I'm looking for a combinatorial proof to the following statement:

$$ p\mid\binom{p}{k} \ \ \ , \ \ 0<k<p \ \ \ \ \ \ \text{and} \ \ p \ \text{is prime}.$$

Thank you.


Consider the set of all $f \colon {\mathbb Z}_p \to \{0,1\}$ which take 1 at exactly $k$ points. This set has $p \choose k$ elements. You can think of putting 0-1's in a circle.

Any such labelling can be rotated in exactly $p$ different ways, so the cardinality of the set divides $p$.

[If rotating did not change a labelling, then $f(x+i)=f(x)$ for some $i$. Because $i,p$ are coprime, $ai+bp=1$ for some integers; therefore $f(x)=f(x+ai)=f(x+1-bp)=f(x+1)$ and the function is constant, but this is impossible when $0<k<p$.]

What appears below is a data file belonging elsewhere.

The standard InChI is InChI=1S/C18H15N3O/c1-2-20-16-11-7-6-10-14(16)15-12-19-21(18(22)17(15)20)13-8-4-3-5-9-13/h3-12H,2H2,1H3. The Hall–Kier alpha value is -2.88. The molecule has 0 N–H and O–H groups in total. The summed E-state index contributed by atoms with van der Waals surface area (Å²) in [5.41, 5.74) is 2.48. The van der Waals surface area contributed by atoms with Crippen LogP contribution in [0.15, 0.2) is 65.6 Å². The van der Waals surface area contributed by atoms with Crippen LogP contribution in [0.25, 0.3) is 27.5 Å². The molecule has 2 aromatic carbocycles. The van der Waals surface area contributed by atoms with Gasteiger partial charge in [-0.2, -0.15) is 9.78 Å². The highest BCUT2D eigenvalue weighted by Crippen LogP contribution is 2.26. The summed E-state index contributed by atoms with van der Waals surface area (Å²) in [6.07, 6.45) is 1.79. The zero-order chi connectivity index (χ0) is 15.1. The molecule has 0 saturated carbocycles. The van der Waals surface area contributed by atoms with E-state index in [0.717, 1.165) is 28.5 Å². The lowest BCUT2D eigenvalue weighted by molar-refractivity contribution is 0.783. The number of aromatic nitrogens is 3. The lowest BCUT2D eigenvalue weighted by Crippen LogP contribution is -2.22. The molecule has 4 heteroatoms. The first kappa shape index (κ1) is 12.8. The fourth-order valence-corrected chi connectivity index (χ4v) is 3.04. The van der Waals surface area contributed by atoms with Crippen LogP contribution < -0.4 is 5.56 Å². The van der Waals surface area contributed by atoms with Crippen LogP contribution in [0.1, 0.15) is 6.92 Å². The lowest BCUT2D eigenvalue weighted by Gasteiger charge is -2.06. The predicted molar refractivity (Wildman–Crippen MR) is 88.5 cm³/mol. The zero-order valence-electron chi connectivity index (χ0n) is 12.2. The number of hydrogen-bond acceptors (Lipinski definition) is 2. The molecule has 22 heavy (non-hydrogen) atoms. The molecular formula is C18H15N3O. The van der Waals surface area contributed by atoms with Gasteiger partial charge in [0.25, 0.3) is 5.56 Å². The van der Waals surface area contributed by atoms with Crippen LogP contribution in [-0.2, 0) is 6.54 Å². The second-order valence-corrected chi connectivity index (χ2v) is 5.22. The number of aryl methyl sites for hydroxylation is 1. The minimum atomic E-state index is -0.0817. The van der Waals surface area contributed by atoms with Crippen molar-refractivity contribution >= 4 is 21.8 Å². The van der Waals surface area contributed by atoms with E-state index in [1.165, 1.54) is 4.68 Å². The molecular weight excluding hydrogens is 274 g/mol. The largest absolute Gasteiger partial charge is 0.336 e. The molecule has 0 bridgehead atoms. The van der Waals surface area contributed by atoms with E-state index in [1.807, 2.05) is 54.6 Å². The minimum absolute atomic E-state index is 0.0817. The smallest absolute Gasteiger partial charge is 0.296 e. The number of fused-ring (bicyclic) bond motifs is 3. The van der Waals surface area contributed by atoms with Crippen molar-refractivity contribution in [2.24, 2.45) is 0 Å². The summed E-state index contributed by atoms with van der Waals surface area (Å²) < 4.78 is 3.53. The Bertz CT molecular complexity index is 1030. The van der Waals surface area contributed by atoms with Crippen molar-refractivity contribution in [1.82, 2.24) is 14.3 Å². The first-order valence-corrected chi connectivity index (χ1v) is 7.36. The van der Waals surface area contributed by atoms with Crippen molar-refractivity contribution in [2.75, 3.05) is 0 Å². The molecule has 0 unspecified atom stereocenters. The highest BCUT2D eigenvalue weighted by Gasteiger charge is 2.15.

A similar proof shows that $a^p \equiv a \pmod p$.

  • $\begingroup$ Very nice! Thank you! $\endgroup$ Apr 3 '12 at 10:12

If you count the number of $k$-element subsets of a $p$-element set that contain a given element and then sum over all $p$ elements, you get $k\binom pk$, since each element is in $k$ of the $\binom pk$ subsets. This is $p$ times the count for a single element, and since $p\nmid k$ for $0\lt k\lt p$, the factor $p$ must be in $\binom pk$.


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